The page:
One year after defending the Girls producer who was accused of rape, Lena Dunham finally issued a belated apology to the alleged victim in The Hollywood Reporter, calling her mishandling of the situation “a terrible mistake.”
While Dunham and Girls executive producer Jenni Konner expressed regret last November for coming to the defense of former producer Murray Miller, Dunham never personally apologized to actress Aurora Perrineau, who accused Miller of raping her in 2012 when she was 17 years old. (Miller has denied the allegations.) In her editor’s letter for The Hollywood Reporter’s Women in Entertainment issue, which she guest edited, Dunham spoke directly to Perrineau.
“To Aurora: You have been on my mind and in my heart every day this year. I love you,” she wrote. “I will work to right that wrong. In that way, you have made me a better woman and a better feminist.”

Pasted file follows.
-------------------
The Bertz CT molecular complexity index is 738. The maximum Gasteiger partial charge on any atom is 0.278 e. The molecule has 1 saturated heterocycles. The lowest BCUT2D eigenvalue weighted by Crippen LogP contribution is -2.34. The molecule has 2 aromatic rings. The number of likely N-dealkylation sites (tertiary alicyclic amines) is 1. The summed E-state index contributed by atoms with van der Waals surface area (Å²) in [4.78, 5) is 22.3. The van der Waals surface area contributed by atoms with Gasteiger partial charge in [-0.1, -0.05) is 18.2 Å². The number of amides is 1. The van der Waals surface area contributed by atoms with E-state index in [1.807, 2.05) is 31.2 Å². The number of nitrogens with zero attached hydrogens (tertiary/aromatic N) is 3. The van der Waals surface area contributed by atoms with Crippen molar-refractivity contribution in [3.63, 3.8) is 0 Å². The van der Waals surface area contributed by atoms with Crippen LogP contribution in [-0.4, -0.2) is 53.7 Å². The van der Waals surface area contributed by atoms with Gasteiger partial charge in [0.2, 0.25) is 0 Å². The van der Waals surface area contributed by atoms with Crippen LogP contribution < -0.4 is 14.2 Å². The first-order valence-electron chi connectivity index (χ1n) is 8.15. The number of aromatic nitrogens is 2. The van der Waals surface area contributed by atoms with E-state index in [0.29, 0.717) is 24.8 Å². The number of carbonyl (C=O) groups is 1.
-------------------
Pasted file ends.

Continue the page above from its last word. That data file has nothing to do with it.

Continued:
Acknowledging that her original decision to defend Miller, someone she “had loved as a brother,” was a “terrible mistake,” she writes that she had previously “internalized the dominant male agenda that asks us to defend it no matter what, protect it not matter what.” Today, her job is “to excavate that part of myself to create a new cavern inside me where a candle stays lit, and illuminates the wall behind it where these words are written: ‘I see you, Aurora. I hear you, Aurora. I believe you, Aurora.’”
To conclude the apology, Dunham makes it about herself, preemptively addressing that she knows people will say she’s just trying to “curry public favor,” the which she says, “that’s okay, though, I stopped thinking that was an option for me somewhere around 2014, and that’s some kind of freedom.”
She continues, “I have the only women I want or need in my life” — which, coming from Dunham, makes sense.